Biplane fighter aces

The Commonwealth

Wing Commander James Gilbert Sanders DFC, RAF no. 37510

19 June 1914 – August 2002

James Sanders was born in Richmond, Surrey, on 19 June 1914.

He lived in Italy for some years but returned to England to join the RAF on a short service commission in November 1935 when he realised war was coming.

He began his ab initio course on 25 November 1935.
He was promoted to Acting Pilot Officer on 20 January 1936 and was posted to 10 FTS, Ternhill, on 1 February 1936.

He was posted to 111 Squadron on 10 August 1936 and was promoted to Pilot Officer on 25 November 1936.
He was with the unit when it received the RAF’s first Hurricanes in December 1937.

On 25 August 1938, he was promoted to Flying Officer.

On 4 October 1939, he was posted to 615 Squadron at Croydon as ‘B’ Flight Commander.

He led his flight, when 615 Squadron’s Gladiators flew to Merville, France, on 15 November in company with those of 607 Squadron.

At 13:10 on 29 December 1939, Flight Lieutenant Sanders (Gladiator N2308) took off from St. Inglevert for a weather test. Just after take-off and at only 60 meters altitude, he sighted a He 111 flying high at 7,000 meters over Wissand. He climbed up to the He 111 and 6 km south-west of Dover, he attacked it from below at 13:50 by pulling his nose vertically upwards at a distance of 180 meters. He kept his triggers pressed and the He 111 went into a steep dive, which he followed still firing. At 1,000 meters, the Heinkel disappeared into cloud. Sanders had by this time used up all his ammunition and didn’t follow since he didn’t know how the ground below looked and he returned to the airfield.
Sanders was credited with a damaged after this engagement.
This was 615 Squadron’s first encounter with the Luftwaffe.

He was engaged in the initial week’s fighting when the May 1940 ‘Blitz’ commenced.

On 17 May, an early patrol was ordered for the morning and six Hurricanes took off from Moorseele to patrol Charleroi – Wavre. Flight Lieutenant Sanders intercepted a Ju 88 from 7./LG 1 near Wavre at 10:20 and shot it down. His Hurricane seems to have been damaged by return fire since he force-landed near Lille after this combat. However, the Hurricane was repairable.
This was Ju 88 A-1 L1+AR from 7./LG 1, which had taken off from Düsseldorf and crashed at Flines-lez-Raches, 5 km north-east of Douai at 10:15. They had been out to attack the railway station at Douai and the pilot Oberleutnant Ernst Schwarz was captured were badly wounded while the remaining crew (observer Gefreiter Alfred Dudeck, wireless operator Oberfeldwebel Bernhard Hinke and air gunner Gefreiter Georg Salzmann) all were KiA.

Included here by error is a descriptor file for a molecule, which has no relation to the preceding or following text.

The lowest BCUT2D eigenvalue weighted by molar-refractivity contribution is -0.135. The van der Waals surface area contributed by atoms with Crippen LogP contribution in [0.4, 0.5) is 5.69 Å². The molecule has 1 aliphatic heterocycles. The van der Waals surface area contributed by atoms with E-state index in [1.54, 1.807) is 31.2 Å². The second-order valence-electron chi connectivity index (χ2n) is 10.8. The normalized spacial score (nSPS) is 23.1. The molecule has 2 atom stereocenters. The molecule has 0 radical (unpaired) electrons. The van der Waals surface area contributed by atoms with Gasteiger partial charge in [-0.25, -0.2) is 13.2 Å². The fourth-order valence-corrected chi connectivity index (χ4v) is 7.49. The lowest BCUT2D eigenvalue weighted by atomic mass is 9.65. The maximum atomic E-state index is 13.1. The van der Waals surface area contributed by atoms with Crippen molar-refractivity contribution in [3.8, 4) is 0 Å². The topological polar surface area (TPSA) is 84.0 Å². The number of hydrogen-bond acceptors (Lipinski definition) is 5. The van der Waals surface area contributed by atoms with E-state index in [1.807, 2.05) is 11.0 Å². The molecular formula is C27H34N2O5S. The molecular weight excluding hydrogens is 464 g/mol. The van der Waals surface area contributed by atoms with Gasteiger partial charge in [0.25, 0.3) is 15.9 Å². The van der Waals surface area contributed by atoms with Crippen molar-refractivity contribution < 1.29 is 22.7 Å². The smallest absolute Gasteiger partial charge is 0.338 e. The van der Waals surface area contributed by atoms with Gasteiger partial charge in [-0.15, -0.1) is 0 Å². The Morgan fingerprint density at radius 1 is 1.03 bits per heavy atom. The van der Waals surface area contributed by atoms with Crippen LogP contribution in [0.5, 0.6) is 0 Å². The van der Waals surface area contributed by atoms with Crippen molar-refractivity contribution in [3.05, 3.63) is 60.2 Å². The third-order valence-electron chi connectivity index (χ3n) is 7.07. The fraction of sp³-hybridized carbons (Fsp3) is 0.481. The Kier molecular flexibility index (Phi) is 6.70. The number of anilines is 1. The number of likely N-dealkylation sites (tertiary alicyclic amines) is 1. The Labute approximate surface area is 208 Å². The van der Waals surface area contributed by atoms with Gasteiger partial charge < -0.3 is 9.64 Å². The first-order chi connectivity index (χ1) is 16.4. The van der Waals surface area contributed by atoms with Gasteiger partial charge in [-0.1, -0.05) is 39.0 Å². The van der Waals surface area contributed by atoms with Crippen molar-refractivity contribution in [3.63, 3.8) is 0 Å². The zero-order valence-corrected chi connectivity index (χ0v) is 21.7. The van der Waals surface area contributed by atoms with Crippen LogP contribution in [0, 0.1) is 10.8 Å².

Oberleutnant Schwarz was recovered from the aircraft and given emergency treatment by local Doctor Antoine. Two gendarmes took him to hospital in Lille where he died of his injuries on 26 May.

Sanders returned to the UK on 20 May when 615 Squadron withdrew to Kenley.

Sanders was made ‘G’ Flight Commander on 23 May. It was made up of six Gladiators and the flight went immediately to Manston, where it was attached to 604 Squadron for operations over Dunkirk.

The flight returned to Kenley on 30 May and was disbanded.

On 4 June, he was awarded a DFC for three victories during the French campaign in May.
He received this decoration by the King at Kenley on 27 June.

At 08:10 on 22 June, he destroyed a Bf 110 and damaged a second over Rouen.

He was promoted to Flight Lieutenant on 25 August 1940.

When 615 Squadron was withdrawn to rest at Prestwick on 29 August, he stayed in the south, being attached to 253 Squadron to operate at night.
With this unit, he flew three night sorties (9, 13 and 23 September).

The attachment to 253 Squadron ceased on 28 September and he was then attached to 66 Squadron at Gravesend, to help form 421 Flight. In 421Flight’s ORB, he is listed as one of the Flight’s original pilots.
After a few days he was attached to FIU.

On 14 October he was given command of 422 Flight and attached to FIU at Shoreham, this unit then becoming 96 Squadron at Cranage on 18 December, when he became flight commander.